[sen-si-tuh-zey-shuh n]


  1. The state or process of being sensitized.
  2. The process of becoming susceptible to a given stimulus that previously had no effect or significance.

At least two times per school term the teachers from the elementary school I worked at in The Gambia would rally themselves for a “sensitization scheme”. A “sensitization scheme” consisted of the teachers walking from compound to compound in the neighboring villages and greeting parents accompanied by some vague enquiries about whether the children of the compound were going to school. I remember asking one of the teachers the purpose of the sensitization scheme and his tautological reply was that it was to sensitize the community. He also pointed out the added bonus that they might get a parent to donate a chicken for the teachers’ lunch bowl, but he couldn’t, nor could I, give a clear definition of the meaning of sensitize.

By using the word sensitization it privileged the word over the action. I am not questioning the use of complexity in language, but I often feel that buzzwords, such as sensitization, whilst having the intention to capture the complexity of how to bring about change, often distract from the purpose of action. I am doubtful that the buzzword of sensitization provided a boost and sustained the conviction of the teachers in their action that a “talk to the community” or “educate parents” scheme would not have been able to provide.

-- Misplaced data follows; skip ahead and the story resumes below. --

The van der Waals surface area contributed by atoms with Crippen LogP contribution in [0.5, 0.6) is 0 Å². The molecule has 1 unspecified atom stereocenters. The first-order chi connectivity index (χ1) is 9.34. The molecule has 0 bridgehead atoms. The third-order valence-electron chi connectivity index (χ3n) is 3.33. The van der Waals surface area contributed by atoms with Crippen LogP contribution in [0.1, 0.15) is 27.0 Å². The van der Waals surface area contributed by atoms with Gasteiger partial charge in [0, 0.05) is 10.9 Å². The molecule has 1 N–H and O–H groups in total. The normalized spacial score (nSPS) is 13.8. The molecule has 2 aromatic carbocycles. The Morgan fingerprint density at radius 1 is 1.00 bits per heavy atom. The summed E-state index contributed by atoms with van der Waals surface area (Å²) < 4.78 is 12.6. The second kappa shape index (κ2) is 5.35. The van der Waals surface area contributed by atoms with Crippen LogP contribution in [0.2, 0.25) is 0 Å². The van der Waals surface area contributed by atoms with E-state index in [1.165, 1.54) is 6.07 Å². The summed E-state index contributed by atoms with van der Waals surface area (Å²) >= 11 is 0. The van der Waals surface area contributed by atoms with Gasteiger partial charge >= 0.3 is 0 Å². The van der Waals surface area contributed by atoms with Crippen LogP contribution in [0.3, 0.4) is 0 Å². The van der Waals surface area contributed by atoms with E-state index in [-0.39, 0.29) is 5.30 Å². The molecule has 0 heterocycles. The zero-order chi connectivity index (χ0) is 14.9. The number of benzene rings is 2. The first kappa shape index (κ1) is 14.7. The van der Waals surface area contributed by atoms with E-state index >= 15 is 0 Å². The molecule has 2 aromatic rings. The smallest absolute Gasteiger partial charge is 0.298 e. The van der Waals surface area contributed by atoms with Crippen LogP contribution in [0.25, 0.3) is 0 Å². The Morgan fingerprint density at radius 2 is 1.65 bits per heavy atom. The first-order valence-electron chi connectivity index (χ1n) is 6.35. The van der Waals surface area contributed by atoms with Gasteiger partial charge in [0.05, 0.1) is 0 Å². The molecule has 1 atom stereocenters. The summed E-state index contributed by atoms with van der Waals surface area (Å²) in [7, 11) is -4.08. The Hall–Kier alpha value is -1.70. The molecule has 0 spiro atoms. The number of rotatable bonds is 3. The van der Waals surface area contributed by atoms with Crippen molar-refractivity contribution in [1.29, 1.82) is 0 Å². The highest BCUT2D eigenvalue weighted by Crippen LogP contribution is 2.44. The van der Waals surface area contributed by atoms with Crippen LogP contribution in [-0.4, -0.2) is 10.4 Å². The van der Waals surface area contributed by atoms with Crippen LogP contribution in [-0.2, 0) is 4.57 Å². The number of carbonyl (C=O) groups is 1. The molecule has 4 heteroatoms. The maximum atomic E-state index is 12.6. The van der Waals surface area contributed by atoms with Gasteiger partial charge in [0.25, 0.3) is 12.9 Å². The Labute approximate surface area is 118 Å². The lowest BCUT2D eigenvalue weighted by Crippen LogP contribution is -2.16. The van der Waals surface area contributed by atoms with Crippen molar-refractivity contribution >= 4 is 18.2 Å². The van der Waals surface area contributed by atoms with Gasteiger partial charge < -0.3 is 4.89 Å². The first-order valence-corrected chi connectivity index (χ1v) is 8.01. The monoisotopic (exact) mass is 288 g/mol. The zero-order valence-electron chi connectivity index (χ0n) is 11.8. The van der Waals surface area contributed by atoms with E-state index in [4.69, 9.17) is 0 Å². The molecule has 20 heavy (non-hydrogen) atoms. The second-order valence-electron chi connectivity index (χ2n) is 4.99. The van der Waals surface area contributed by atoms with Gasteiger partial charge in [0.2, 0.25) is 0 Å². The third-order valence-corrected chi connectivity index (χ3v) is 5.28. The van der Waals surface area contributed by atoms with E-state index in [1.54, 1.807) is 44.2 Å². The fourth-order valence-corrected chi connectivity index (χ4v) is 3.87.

Cornwall and Brock (2005) have written on this topic in their paper What do Buzzwords do for Development Policy? A critical look at “Poverty Reduction”, “Participation” and “Empowerment” and reading it made me consider whether I have the faculties to critically analyze the topic of buzzwords as I live a life so couched in buzzwords that I may not be the able to see the wood for the trees. Every time someone asks what I am studying at Berkeley I have to give some explanation of development, which makes me consider whether development is itself a buzzword. Is the word development a method of exclusion or is this explanatory process a way of making development more inclusive? Does development have to become part of the common lexicon before it can be inclusive? Will we look back at the word ‘development’ in fifty years time and consider it bizarre that we had to explain its meaning to so many, or will we look back at it, as we look back at “civilizing” or “third world”, as a paternalistic relic of the past? We may have the chains of equivalence of development practice hanging around our necks but we must make sure we are not learning the new and old vocabularies of the model of development just to “reinforce status and widen the gap between expert and novice” and be wary that our use of buzzwords is not merely technocratic but transformative.

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